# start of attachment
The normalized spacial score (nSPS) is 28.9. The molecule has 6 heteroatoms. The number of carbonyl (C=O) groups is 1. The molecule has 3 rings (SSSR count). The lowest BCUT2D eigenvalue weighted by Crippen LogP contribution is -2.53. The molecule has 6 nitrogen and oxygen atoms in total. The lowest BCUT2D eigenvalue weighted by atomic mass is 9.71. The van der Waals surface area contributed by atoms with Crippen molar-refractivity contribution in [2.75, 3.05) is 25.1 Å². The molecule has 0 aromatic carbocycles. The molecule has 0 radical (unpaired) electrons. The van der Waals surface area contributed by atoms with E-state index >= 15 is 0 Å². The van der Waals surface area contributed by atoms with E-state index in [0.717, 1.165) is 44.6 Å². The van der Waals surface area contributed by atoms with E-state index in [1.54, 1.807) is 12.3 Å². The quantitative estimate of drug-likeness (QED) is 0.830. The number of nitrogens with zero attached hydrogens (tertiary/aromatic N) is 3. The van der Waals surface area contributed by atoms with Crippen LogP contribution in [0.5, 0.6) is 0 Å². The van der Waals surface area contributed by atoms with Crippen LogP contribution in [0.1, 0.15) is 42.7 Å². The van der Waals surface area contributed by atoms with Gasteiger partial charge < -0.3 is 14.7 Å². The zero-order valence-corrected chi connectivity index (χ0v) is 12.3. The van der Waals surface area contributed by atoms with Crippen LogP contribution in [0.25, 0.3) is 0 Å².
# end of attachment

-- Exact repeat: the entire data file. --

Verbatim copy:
The normalized spacial score (nSPS) is 28.9. The molecule has 6 heteroatoms. The number of carbonyl (C=O) groups is 1. The molecule has 3 rings (SSSR count). The lowest BCUT2D eigenvalue weighted by Crippen LogP contribution is -2.53. The molecule has 6 nitrogen and oxygen atoms in total. The lowest BCUT2D eigenvalue weighted by atomic mass is 9.71. The van der Waals surface area contributed by atoms with Crippen molar-refractivity contribution in [2.75, 3.05) is 25.1 Å². The molecule has 0 aromatic carbocycles. The molecule has 0 radical (unpaired) electrons. The van der Waals surface area contributed by atoms with E-state index >= 15 is 0 Å². The van der Waals surface area contributed by atoms with E-state index in [0.717, 1.165) is 44.6 Å². The van der Waals surface area contributed by atoms with E-state index in [1.54, 1.807) is 12.3 Å². The quantitative estimate of drug-likeness (QED) is 0.830. The number of nitrogens with zero attached hydrogens (tertiary/aromatic N) is 3. The van der Waals surface area contributed by atoms with Crippen LogP contribution in [0.5, 0.6) is 0 Å². The van der Waals surface area contributed by atoms with Crippen LogP contribution in [0.1, 0.15) is 42.7 Å². The van der Waals surface area contributed by atoms with Gasteiger partial charge < -0.3 is 14.7 Å². The zero-order valence-corrected chi connectivity index (χ0v) is 12.3. The van der Waals surface area contributed by atoms with Crippen LogP contribution in [0.25, 0.3) is 0 Å².